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The future of the German industrial relations model

Marsden, David (2015) The future of the German industrial relations model. Journal for Labour Market Research, 48 (2). pp. 169-187. ISSN 1614-3485

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Identification Number: 10.1007/s12651-015-0188-3

Abstract

The paper examines recent evidence on the erosion of the German industrial relations model. Although its coverage has declined, much of this has occurred in smaller and newer establishments, and compared with Britain, it has remained solid in the areas of Germany's traditional industrial strength. This is explained by the nature of high performance work systems that involve flexible working and on-the-job problem-solving. Both countries have modernised their work systems in recent decades, with German industrial firms maintaining higher degrees of worker autonomy and learning and British ones relying more on managerial control. The survival of the German model in this sector, as compared with services, is attributed to the role of such work systems in the high end of international competition. A model is developed to explain why stable cooperation within these work relationships is enhanced by means of a strong institutional framework. It is then used to explain why employers in the sectors using these systems have continued to work within these institutions. It is argued that employers’ increased focus on the match between commercial needs and workplace institutions has contributed to the growing segmentation within German industrial relations which has been widely documented, and represents a departure from the classical post-war German model. The article finishes by asking how far this can go before damaging social and political cohesion.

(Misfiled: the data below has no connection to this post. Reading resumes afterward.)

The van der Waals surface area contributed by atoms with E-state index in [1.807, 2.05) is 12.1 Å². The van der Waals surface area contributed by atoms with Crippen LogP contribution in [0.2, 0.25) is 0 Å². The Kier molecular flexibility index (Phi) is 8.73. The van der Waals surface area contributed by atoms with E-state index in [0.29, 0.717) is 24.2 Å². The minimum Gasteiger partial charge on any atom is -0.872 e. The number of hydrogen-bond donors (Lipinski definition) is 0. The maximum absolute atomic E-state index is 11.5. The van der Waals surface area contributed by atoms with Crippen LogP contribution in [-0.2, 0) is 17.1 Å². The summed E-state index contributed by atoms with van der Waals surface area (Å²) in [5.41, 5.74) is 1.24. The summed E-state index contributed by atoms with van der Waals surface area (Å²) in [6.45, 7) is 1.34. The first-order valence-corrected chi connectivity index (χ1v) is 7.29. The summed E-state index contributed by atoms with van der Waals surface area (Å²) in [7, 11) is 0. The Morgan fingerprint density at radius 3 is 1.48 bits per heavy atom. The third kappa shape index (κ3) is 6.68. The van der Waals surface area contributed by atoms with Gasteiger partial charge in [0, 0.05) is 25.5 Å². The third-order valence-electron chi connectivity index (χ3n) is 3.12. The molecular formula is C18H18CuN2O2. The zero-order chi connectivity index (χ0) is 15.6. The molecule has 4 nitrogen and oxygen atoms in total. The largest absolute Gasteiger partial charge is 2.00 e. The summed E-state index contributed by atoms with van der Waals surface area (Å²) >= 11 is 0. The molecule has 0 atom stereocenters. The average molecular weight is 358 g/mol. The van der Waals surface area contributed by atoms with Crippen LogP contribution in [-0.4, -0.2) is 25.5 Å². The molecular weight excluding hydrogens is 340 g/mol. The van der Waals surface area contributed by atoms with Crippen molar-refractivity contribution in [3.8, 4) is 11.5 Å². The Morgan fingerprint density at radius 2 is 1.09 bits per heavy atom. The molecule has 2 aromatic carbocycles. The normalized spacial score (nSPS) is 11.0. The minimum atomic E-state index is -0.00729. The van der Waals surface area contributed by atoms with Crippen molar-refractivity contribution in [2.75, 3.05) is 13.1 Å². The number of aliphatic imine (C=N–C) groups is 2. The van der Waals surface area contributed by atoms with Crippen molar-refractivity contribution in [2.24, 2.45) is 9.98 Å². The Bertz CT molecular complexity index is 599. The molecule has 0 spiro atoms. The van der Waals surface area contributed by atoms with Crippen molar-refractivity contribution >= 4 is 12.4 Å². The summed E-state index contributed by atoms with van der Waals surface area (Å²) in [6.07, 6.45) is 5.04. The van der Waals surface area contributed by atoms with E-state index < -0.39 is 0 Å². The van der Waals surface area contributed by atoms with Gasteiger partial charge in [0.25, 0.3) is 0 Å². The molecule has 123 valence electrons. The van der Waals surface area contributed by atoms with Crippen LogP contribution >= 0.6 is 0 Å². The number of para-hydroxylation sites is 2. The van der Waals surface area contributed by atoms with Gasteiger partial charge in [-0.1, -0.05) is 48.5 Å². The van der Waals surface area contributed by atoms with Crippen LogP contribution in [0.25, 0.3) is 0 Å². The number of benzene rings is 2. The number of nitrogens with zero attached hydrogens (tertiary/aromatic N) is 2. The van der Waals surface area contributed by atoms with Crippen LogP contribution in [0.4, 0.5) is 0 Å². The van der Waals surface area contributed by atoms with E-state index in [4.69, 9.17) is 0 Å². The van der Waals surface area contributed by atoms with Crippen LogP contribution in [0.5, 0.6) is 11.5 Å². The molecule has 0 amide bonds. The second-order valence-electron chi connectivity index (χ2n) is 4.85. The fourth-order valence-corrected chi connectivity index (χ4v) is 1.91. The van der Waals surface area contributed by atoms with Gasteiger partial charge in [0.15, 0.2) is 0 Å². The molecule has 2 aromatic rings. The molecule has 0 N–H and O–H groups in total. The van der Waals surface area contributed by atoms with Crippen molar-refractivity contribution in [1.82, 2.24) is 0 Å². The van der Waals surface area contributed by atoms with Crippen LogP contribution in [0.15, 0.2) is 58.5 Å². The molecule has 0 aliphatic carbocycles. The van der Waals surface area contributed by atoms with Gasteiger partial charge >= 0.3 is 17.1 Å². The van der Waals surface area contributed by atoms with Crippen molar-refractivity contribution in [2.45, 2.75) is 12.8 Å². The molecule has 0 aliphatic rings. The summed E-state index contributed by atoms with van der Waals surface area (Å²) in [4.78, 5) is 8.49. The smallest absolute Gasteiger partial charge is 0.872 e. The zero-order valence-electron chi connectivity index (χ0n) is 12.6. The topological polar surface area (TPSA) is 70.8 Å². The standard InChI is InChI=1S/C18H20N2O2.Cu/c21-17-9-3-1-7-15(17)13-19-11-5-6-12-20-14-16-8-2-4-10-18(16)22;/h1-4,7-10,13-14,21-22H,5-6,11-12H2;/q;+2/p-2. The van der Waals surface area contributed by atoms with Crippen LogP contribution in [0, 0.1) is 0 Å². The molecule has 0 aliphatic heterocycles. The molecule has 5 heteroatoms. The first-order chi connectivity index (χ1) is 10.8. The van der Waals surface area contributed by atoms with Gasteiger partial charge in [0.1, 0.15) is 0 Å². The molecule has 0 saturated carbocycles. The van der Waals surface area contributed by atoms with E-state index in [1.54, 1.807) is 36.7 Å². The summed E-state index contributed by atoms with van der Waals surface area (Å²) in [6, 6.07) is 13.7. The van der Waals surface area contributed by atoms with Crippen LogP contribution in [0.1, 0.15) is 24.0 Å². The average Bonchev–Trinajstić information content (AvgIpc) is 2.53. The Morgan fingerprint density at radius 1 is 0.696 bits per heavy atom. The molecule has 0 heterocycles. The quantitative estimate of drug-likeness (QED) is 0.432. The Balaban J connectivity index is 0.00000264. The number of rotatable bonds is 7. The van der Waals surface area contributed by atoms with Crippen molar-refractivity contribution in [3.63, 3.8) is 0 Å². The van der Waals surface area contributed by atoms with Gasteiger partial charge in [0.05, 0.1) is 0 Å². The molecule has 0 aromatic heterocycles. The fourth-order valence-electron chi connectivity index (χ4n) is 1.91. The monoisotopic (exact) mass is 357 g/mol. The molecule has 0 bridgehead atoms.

Item Type: Article
Official URL: http://www.springer.com/economics/labor/journal/12...
Additional Information: © 2015 Institut für Arbeitsmarkt- und Berufsforschung
Divisions: Centre for Economic Performance
Subjects: H Social Sciences > HD Industries. Land use. Labor
Sets: Research centres and groups > Employment Relations and Human Resource Management Group
Research centres and groups > Centre for Economic Performance (CEP)
Date Deposited: 04 Aug 2015 14:20
Last Modified: 20 Aug 2019 18:19
URI: http://eprints.lse.ac.uk/id/eprint/62932

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